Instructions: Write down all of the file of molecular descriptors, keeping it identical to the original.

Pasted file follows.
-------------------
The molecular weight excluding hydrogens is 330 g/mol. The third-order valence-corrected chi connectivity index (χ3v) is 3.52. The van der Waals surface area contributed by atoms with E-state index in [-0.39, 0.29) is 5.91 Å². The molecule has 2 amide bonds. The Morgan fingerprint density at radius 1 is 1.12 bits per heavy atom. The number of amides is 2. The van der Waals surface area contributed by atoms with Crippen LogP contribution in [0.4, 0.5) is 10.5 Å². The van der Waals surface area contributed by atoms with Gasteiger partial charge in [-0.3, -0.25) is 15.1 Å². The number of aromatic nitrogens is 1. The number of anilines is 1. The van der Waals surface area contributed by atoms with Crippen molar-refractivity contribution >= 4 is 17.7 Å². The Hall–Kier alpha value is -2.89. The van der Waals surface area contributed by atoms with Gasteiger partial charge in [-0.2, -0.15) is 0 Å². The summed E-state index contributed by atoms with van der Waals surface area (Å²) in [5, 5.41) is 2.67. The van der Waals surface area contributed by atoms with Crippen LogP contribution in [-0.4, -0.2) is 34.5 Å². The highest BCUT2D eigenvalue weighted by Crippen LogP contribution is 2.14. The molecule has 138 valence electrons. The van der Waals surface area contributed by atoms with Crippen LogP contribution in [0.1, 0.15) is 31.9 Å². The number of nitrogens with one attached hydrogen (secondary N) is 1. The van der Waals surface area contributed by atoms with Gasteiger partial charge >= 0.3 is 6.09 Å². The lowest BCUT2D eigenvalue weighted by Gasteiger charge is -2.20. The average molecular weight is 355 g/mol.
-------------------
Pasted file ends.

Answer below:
The molecular weight excluding hydrogens is 330 g/mol. The third-order valence-corrected chi connectivity index (χ3v) is 3.52. The van der Waals surface area contributed by atoms with E-state index in [-0.39, 0.29) is 5.91 Å². The molecule has 2 amide bonds. The Morgan fingerprint density at radius 1 is 1.12 bits per heavy atom. The number of amides is 2. The van der Waals surface area contributed by atoms with Crippen LogP contribution in [0.4, 0.5) is 10.5 Å². The van der Waals surface area contributed by atoms with Gasteiger partial charge in [-0.3, -0.25) is 15.1 Å². The number of aromatic nitrogens is 1. The number of anilines is 1. The van der Waals surface area contributed by atoms with Crippen molar-refractivity contribution >= 4 is 17.7 Å². The Hall–Kier alpha value is -2.89. The van der Waals surface area contributed by atoms with Gasteiger partial charge in [-0.2, -0.15) is 0 Å². The summed E-state index contributed by atoms with van der Waals surface area (Å²) in [5, 5.41) is 2.67. The van der Waals surface area contributed by atoms with Crippen LogP contribution in [-0.4, -0.2) is 34.5 Å². The highest BCUT2D eigenvalue weighted by Crippen LogP contribution is 2.14. The molecule has 138 valence electrons. The van der Waals surface area contributed by atoms with Crippen LogP contribution in [0.1, 0.15) is 31.9 Å². The number of nitrogens with one attached hydrogen (secondary N) is 1. The van der Waals surface area contributed by atoms with Gasteiger partial charge >= 0.3 is 6.09 Å². The lowest BCUT2D eigenvalue weighted by Gasteiger charge is -2.20. The average molecular weight is 355 g/mol.